Cow by Susan Hawthorne
Spinifex Press, 2011
166 pages

The remembered, the haunted, and the differing (Robyn Cadwallader)

4 Feb

The Abbotsford Mysteries is Patricia Sykes’ third poetry collection. A surprising title, perhaps, for a book about the girls who were cared for at the Abbotsford Convent in Melbourne, home for orphans, migrants, and the ‘wayward’, between 1927 and the early 1970s. But it is, indeed, a book of mysteries.

Organised around the divine mysteries of the Catholic rosary, the eleven poems in each of five sections echo the eleven beads of the rosary and its prayers, symbol and reality for the structure of the convent day. With each bead and poem we hear more than prayers — we hear the fleeting voices of women, once girls there, who speak in brief moments of memory and revelation. The collection is at once thematic and varied, historical and immediate, structured and resistant.

Sykes, once a resident of the orphanage herself, arranged reunions at the convent where she spoke to over seventy women who once lived there. Place has a power over memory, but the memories seem elusive: in ‘Architecture’ the women ‘wander like the bewildered’ to find the years they ‘buried’ behind the walls,

still present in the faces
which are not our faces
who trail us like the ghosts
of unfinished things.

They tell their stories against a sense of distance; truth is ‘as difficult to prove as differing histories’. Time and space, voice and recollection, weave together to give us glimpses, evocations, touches of people and their life behind the doors.

On first reading, I felt that the poems were so allusive and elusive that there was not enough concrete detail for me to engage with the place and the girls, now women, who speak in the poems. But the concrete is definitely there — the laundry where the ‘wayward’ girls worked, the river that runs nearby, the blood of menstruation, the baths taken wearing cotton robes, the cloak room, even the neon light of the Skipping Girl vinegar factory nearby — but each one shimmers and blurs with attachments, accretions, mystery.

In many poems, the physical is complicated by the religious and spiritual that pervaded every aspect of the girls’ daily routine. ‘Bloodline’ juxtaposes Christian imagery with the physical experiences of the pubescent girls in three simple questions. Are the ‘Holy Mothers’ all virgins? That is ‘a red line / that must not be crossed’. In the blood of their own menstruation, can the girls identify with the blood of Christ?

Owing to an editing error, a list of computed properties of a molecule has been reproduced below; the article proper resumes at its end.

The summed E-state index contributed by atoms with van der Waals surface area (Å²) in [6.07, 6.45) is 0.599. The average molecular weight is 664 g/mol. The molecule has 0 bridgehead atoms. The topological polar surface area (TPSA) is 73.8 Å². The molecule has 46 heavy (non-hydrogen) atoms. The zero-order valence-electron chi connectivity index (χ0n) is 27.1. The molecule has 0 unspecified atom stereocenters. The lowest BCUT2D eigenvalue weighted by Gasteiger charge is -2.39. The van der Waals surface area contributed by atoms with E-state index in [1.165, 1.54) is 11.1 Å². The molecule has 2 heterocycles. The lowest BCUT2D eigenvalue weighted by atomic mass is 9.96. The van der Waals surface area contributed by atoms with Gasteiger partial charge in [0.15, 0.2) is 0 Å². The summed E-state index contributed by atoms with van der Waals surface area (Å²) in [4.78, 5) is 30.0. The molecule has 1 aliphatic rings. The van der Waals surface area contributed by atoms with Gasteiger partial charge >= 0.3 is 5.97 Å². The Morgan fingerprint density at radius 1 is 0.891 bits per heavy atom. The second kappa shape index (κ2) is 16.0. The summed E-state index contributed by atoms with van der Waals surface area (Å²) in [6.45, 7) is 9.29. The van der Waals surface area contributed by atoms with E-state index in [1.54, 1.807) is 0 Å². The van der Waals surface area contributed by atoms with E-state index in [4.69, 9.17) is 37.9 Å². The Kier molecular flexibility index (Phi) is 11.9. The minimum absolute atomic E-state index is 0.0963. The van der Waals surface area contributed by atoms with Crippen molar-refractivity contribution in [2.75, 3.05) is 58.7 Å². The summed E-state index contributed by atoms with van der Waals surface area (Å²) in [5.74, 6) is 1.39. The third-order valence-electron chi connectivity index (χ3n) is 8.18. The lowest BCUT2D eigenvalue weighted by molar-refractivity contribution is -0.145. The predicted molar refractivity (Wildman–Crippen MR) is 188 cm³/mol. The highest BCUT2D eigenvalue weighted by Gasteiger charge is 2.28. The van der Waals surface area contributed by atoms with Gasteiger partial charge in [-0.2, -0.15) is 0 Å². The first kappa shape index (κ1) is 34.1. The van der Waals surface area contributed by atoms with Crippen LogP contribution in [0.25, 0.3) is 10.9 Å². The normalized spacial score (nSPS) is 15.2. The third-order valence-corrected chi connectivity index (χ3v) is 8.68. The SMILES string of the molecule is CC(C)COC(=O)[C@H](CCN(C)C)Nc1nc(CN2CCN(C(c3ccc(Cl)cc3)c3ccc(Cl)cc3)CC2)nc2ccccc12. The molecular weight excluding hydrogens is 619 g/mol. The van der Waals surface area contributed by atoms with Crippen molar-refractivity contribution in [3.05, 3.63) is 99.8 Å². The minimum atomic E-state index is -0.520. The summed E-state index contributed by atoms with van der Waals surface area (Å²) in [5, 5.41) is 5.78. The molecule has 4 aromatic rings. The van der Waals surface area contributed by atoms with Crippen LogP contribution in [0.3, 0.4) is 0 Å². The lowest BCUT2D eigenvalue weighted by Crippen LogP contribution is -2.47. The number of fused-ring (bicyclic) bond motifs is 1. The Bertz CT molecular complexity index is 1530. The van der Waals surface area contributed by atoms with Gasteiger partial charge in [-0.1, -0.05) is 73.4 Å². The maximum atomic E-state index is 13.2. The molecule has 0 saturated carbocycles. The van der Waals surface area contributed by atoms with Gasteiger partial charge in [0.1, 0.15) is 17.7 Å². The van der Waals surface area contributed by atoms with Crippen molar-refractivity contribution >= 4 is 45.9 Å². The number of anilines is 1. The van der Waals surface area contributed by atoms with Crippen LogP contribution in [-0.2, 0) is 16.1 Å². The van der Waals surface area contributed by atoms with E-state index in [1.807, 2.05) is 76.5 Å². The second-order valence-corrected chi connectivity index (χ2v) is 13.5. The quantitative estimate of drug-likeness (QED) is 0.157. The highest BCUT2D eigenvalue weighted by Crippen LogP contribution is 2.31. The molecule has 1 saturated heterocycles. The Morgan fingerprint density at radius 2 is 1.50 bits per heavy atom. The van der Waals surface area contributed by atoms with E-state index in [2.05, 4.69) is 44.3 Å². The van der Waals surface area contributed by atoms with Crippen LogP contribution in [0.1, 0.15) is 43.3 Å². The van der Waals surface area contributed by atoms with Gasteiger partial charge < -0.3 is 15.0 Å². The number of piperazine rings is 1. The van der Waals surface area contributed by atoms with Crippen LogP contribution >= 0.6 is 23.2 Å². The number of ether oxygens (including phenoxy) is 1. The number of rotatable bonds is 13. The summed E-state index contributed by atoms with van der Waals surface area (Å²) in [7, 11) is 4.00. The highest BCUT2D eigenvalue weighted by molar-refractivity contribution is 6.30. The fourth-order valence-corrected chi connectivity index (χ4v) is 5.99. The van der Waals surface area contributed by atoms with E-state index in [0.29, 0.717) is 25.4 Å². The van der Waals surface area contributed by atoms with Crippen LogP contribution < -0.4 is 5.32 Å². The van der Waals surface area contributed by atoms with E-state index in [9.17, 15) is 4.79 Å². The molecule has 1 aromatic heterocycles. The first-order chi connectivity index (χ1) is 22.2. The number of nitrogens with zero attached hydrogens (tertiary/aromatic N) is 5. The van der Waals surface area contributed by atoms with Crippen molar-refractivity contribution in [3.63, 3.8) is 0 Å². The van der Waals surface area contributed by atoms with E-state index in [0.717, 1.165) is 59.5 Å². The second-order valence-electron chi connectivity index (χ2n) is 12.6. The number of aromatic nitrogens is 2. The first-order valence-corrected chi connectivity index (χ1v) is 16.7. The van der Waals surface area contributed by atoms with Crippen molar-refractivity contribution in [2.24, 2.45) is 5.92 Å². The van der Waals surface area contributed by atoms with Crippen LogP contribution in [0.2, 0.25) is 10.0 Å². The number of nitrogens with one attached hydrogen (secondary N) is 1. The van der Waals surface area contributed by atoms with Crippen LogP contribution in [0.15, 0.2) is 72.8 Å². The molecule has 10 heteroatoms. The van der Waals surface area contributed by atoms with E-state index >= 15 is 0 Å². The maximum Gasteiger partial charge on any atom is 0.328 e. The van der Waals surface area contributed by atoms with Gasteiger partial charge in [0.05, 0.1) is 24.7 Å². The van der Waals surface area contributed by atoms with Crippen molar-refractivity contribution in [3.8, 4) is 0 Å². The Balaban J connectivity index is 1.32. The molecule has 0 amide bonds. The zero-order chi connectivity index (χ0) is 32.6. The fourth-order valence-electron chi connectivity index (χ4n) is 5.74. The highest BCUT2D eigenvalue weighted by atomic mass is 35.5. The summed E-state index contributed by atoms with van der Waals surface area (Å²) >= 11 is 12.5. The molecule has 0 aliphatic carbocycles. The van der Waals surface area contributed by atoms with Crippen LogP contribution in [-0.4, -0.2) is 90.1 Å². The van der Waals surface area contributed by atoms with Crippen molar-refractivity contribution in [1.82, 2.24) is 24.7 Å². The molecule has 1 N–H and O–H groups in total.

How can it be wicked
to hold that women and girls
are true sufferers of blood?

It is not physicality alone, but the female body and it insistent presence that is spurned and isolated to spirituality:

some of us know, have felt,
the agony of bringing forth
from the warm taboo that bore
the holy infant     what are we to
name it if not womb?

These lines are masterful, not simply drawing together images of Christ and Mary with lived female experience but arguing back, demanding recognition.

Sykes’ poems offer this over and again: glimpses, hints of a girl or a ritual, questions and confusions, set against the blindingly moving line that does not summarise or answer, but offers, as it were, a window for understanding, where contradictions sit uneasily together to reveal more to us. In ‘Glass story’, the girls, separated from families, are gathered into an impossible story ‘As if we fit together like old shards … in a neat history of broken glass’; the nuns choose the paradox of the ‘erotic distance of God’ (‘Conceived’); the convent, essential and life-saving shelter for many, is also ‘the sanctioned care / that feeds the door with young’ (‘Aspect’); and ‘in the humid confessional / everything is epic’ where the priest’s questions about sin raise unimagined horrors such as sex with an animal (‘Mortal, venial’). The images are visceral, layered, illuminating.

In some moments, the girls are not so much remembered, but become clearly heard and seen; they are vividly present to us. In ‘Visitation of sweetness’ the girls develop crushes on the retreat priests and

rush into the cloakroom
and jabber among the coats
then go out and be saintly again.

In an achingly poignant Gloria, one of the five final poems in the rosary divisions of the collection, the sensual breaks through, weaves in and out of the words of liturgy. The voices (and girls) ‘shiver’ in church, long to dance, for then

our blood would warm
us     Lord O Lord
we’re hivey-jive girls
rock’n’roll girls (we
keep your picture next
to Elvis) Kyrie eleison

Those last two words (meaning ‘O Lord, have mercy’) suggest a confession of sorts, submitting to the spiritual framework, but also a call to God for understanding, for finally, it is Elvis who takes the primary place and Christ who is next to him. In ‘Iambic pentameter’, the metre of poetry (‘I hide my poems like hoarded love’) is insistent: ‘We are children of rhythm as well as of God’. Such poems, for me, are vital, showing the resistant energy and life of female desire.

More generally, the voices remember the past. They emerge from the shadows, speak a line or two, the seed of a story, then disappear again; they are, by turns, angry, sad, broken, grateful, humorous, playful and wise. In each is the potential for recovering the ghosts of so many faces and in places, it seems that the voice, usually formatted in italics, almost demands it:

that thing who married my father
put me in the orphanage
for a virginity test
we can tell she is innocent
by the way shame strips her
naked     by the guilt
she calls love-wishing
all I ever wanted
was someone to love me
the walls such bad lovers    holding
her for years in their cold stone crush  (‘Deadly endings’)

The unfinished, the remembered, the haunted, the differing — these are the qualities of the collection, though there were times when I wanted the mist of allusion to clear more often.  The poems ask for time and careful reading, for ‘sitting with’ and listening. The life of the girls and the women they became deserve such accomplished recognition.

The Abbottsford Mysteries
Patricia Sykes
October 2011, Spinifex Press
RRP $24.95
ISBN: 9781876756956
95 pages